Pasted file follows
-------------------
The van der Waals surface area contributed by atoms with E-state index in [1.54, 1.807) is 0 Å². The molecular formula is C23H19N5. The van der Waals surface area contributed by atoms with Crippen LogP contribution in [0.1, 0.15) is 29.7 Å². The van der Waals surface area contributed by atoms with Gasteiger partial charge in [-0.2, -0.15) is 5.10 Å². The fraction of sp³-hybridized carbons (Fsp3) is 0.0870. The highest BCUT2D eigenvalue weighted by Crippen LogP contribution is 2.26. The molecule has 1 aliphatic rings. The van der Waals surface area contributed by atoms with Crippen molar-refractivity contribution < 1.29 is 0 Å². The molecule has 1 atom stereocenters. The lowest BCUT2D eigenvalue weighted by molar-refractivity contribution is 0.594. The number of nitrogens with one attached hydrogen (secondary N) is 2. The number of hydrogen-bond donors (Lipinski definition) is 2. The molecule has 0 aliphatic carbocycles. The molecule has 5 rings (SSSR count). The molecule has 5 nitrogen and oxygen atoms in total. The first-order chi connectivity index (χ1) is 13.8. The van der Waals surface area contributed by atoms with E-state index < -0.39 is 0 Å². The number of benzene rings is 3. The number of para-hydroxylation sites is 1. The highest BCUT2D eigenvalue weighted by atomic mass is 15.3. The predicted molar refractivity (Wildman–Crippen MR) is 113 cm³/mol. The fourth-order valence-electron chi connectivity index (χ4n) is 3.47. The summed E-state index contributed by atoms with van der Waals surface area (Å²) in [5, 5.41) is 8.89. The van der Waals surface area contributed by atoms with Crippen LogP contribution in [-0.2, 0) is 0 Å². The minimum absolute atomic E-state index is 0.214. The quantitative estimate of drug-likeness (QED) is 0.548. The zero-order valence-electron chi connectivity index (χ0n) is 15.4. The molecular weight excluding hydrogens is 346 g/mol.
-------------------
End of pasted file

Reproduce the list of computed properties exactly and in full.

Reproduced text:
The van der Waals surface area contributed by atoms with E-state index in [1.54, 1.807) is 0 Å². The molecular formula is C23H19N5. The van der Waals surface area contributed by atoms with Crippen LogP contribution in [0.1, 0.15) is 29.7 Å². The van der Waals surface area contributed by atoms with Gasteiger partial charge in [-0.2, -0.15) is 5.10 Å². The fraction of sp³-hybridized carbons (Fsp3) is 0.0870. The highest BCUT2D eigenvalue weighted by Crippen LogP contribution is 2.26. The molecule has 1 aliphatic rings. The van der Waals surface area contributed by atoms with Crippen molar-refractivity contribution < 1.29 is 0 Å². The molecule has 1 atom stereocenters. The lowest BCUT2D eigenvalue weighted by molar-refractivity contribution is 0.594. The number of nitrogens with one attached hydrogen (secondary N) is 2. The number of hydrogen-bond donors (Lipinski definition) is 2. The molecule has 0 aliphatic carbocycles. The molecule has 5 rings (SSSR count). The molecule has 5 nitrogen and oxygen atoms in total. The first-order chi connectivity index (χ1) is 13.8. The van der Waals surface area contributed by atoms with E-state index < -0.39 is 0 Å². The number of benzene rings is 3. The number of para-hydroxylation sites is 1. The highest BCUT2D eigenvalue weighted by atomic mass is 15.3. The predicted molar refractivity (Wildman–Crippen MR) is 113 cm³/mol. The fourth-order valence-electron chi connectivity index (χ4n) is 3.47. The summed E-state index contributed by atoms with van der Waals surface area (Å²) in [5, 5.41) is 8.89. The van der Waals surface area contributed by atoms with Crippen LogP contribution in [-0.2, 0) is 0 Å². The minimum absolute atomic E-state index is 0.214. The quantitative estimate of drug-likeness (QED) is 0.548. The zero-order valence-electron chi connectivity index (χ0n) is 15.4. The molecular weight excluding hydrogens is 346 g/mol.